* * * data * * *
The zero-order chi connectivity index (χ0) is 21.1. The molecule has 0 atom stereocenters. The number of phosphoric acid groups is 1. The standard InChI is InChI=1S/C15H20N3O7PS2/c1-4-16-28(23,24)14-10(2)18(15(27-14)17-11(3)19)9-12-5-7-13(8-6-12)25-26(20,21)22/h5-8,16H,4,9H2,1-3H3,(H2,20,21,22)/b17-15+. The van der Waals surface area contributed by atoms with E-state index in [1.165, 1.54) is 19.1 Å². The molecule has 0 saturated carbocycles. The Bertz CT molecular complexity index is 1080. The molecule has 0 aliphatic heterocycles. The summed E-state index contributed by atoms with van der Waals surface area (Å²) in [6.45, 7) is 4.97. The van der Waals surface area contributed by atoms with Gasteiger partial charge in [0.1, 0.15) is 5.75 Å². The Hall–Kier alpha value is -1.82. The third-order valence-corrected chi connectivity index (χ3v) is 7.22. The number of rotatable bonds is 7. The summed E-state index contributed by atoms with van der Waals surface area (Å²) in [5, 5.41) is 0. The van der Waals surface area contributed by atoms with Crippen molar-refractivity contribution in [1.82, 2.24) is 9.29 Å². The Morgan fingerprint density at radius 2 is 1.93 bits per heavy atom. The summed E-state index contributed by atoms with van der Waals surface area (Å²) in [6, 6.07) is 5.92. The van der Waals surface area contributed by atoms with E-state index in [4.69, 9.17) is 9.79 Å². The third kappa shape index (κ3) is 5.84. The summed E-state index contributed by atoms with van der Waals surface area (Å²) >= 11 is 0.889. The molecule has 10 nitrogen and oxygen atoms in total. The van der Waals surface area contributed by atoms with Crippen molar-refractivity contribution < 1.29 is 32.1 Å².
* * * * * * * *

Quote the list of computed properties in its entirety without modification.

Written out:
The zero-order chi connectivity index (χ0) is 21.1. The molecule has 0 atom stereocenters. The number of phosphoric acid groups is 1. The standard InChI is InChI=1S/C15H20N3O7PS2/c1-4-16-28(23,24)14-10(2)18(15(27-14)17-11(3)19)9-12-5-7-13(8-6-12)25-26(20,21)22/h5-8,16H,4,9H2,1-3H3,(H2,20,21,22)/b17-15+. The van der Waals surface area contributed by atoms with E-state index in [1.165, 1.54) is 19.1 Å². The molecule has 0 saturated carbocycles. The Bertz CT molecular complexity index is 1080. The molecule has 0 aliphatic heterocycles. The summed E-state index contributed by atoms with van der Waals surface area (Å²) in [6.45, 7) is 4.97. The van der Waals surface area contributed by atoms with Gasteiger partial charge in [0.1, 0.15) is 5.75 Å². The Hall–Kier alpha value is -1.82. The third-order valence-corrected chi connectivity index (χ3v) is 7.22. The number of rotatable bonds is 7. The summed E-state index contributed by atoms with van der Waals surface area (Å²) in [5, 5.41) is 0. The van der Waals surface area contributed by atoms with Crippen molar-refractivity contribution in [1.82, 2.24) is 9.29 Å². The Morgan fingerprint density at radius 2 is 1.93 bits per heavy atom. The summed E-state index contributed by atoms with van der Waals surface area (Å²) in [6, 6.07) is 5.92. The van der Waals surface area contributed by atoms with E-state index in [4.69, 9.17) is 9.79 Å². The third kappa shape index (κ3) is 5.84. The summed E-state index contributed by atoms with van der Waals surface area (Å²) >= 11 is 0.889. The molecule has 10 nitrogen and oxygen atoms in total. The van der Waals surface area contributed by atoms with Crippen molar-refractivity contribution < 1.29 is 32.1 Å².